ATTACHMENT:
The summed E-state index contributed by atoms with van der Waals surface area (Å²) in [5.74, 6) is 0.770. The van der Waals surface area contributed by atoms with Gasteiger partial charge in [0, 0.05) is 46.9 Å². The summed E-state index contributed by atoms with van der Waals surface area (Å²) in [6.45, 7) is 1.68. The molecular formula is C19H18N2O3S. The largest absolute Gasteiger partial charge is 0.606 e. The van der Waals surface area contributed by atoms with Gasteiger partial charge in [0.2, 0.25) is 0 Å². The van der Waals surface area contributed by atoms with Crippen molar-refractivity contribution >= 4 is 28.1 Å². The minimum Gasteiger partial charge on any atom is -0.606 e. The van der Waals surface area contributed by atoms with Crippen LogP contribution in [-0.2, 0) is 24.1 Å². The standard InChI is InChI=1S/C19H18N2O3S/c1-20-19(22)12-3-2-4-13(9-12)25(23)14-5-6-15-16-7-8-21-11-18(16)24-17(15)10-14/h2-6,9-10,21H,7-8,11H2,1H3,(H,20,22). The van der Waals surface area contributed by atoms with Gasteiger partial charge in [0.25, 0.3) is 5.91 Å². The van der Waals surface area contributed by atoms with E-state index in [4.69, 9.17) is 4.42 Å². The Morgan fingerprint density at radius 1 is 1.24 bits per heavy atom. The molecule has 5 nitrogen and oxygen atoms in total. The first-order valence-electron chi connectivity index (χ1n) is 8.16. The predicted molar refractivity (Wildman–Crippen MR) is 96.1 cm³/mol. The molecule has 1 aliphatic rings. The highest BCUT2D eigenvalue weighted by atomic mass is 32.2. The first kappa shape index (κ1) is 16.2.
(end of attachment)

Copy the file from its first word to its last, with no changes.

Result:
The summed E-state index contributed by atoms with van der Waals surface area (Å²) in [5.74, 6) is 0.770. The van der Waals surface area contributed by atoms with Gasteiger partial charge in [0, 0.05) is 46.9 Å². The summed E-state index contributed by atoms with van der Waals surface area (Å²) in [6.45, 7) is 1.68. The molecular formula is C19H18N2O3S. The largest absolute Gasteiger partial charge is 0.606 e. The van der Waals surface area contributed by atoms with Gasteiger partial charge in [0.2, 0.25) is 0 Å². The van der Waals surface area contributed by atoms with Crippen molar-refractivity contribution >= 4 is 28.1 Å². The minimum Gasteiger partial charge on any atom is -0.606 e. The van der Waals surface area contributed by atoms with Crippen LogP contribution in [-0.2, 0) is 24.1 Å². The standard InChI is InChI=1S/C19H18N2O3S/c1-20-19(22)12-3-2-4-13(9-12)25(23)14-5-6-15-16-7-8-21-11-18(16)24-17(15)10-14/h2-6,9-10,21H,7-8,11H2,1H3,(H,20,22). The van der Waals surface area contributed by atoms with Gasteiger partial charge in [0.25, 0.3) is 5.91 Å². The van der Waals surface area contributed by atoms with E-state index in [4.69, 9.17) is 4.42 Å². The Morgan fingerprint density at radius 1 is 1.24 bits per heavy atom. The molecule has 5 nitrogen and oxygen atoms in total. The first-order valence-electron chi connectivity index (χ1n) is 8.16. The predicted molar refractivity (Wildman–Crippen MR) is 96.1 cm³/mol. The molecule has 1 aliphatic rings. The highest BCUT2D eigenvalue weighted by atomic mass is 32.2. The first kappa shape index (κ1) is 16.2.